How to Know the Difference Between Correlation and Causation
Correlation and causation are two statistical concepts that, although they are related, have differences with each other. Correlation shows the relationship between two variables. Causation shows the relationship between an independent variable and a dependent variable. In Causation, any changes in the independent variable leads to changes in the dependent variable.
It is possible to solve the problems related to correlation and causation in the following way:
Step 1: Identify the variables and specify the type of each. Variables can be categorical or numerical.
Step 2: Gather data related to variables and organize it a table or graph in such a way that can be relevant and meaningful.
Step 3: Determine the strength and direction of the correlation between variables. For this purpose, you can find the correlation coefficient such as Pearson’s r or Spearman’s rho.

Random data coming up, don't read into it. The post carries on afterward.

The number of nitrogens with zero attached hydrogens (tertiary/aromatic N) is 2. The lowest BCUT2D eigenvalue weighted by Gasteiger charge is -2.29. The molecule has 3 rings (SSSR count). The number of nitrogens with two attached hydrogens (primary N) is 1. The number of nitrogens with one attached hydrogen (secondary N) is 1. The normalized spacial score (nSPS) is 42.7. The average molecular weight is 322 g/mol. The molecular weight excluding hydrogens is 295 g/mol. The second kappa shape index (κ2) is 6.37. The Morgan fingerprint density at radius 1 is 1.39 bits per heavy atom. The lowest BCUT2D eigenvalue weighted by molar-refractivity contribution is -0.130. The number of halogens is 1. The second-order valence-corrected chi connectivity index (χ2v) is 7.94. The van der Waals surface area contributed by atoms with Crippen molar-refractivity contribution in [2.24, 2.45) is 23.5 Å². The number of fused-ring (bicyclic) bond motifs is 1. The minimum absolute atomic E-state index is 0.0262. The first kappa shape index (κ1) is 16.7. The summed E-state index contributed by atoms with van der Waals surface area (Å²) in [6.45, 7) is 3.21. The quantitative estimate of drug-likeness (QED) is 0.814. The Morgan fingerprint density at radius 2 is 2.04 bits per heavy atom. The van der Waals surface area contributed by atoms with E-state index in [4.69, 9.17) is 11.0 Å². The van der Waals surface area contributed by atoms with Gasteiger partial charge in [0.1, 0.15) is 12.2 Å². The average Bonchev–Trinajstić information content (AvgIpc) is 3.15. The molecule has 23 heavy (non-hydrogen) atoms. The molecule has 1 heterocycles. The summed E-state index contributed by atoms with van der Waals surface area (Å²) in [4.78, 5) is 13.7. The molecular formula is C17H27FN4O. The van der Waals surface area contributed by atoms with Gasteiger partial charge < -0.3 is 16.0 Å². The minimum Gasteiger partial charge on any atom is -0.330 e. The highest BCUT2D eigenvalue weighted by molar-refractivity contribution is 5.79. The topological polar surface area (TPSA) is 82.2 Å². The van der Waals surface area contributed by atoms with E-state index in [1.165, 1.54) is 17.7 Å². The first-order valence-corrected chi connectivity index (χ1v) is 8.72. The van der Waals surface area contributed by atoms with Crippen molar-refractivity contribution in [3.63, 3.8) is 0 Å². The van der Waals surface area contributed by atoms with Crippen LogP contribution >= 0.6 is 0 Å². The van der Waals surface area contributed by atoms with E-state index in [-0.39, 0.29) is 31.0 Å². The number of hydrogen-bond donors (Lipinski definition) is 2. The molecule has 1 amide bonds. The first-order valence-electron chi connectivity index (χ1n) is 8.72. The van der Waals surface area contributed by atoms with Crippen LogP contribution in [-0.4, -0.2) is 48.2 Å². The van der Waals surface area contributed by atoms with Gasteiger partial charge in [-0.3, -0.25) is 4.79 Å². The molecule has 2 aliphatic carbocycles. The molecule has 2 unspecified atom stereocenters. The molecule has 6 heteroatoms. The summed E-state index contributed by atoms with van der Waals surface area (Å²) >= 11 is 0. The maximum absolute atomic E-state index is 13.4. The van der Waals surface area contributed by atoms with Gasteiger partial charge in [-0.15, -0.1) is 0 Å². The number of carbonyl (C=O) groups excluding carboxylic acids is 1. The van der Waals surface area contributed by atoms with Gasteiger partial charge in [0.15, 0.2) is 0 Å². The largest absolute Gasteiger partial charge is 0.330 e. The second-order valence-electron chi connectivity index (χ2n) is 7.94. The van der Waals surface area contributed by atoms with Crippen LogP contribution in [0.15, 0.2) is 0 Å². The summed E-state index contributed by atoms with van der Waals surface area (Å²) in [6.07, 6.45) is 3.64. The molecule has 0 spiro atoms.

Step 4: After finding the correlation coefficient, interpret it. If the correlation coefficient is positive, it shows that the variables increase or decrease together. If the correlation coefficient is negative, it shows that there is an inverse relationship between the changes of the variables. If the correlation coefficient is zero, there isn’t any correlation between the variables.
Step 5: Try to find information that can imply a causal relationship. This information can be of the type of finding a reasonable mechanism that links the variables together or of the type of change in the independent variable before the change in the dependent variable.
Step 6: There are many statistical methods that can be used to determine the direction and strength of a causal relationship. Among these methods, regression analysis, experiment, or observational study can be mentioned.
Note: In addition to correlation, you should also look for other factors that may determine the relationship and causality because correlation does not mean causation.
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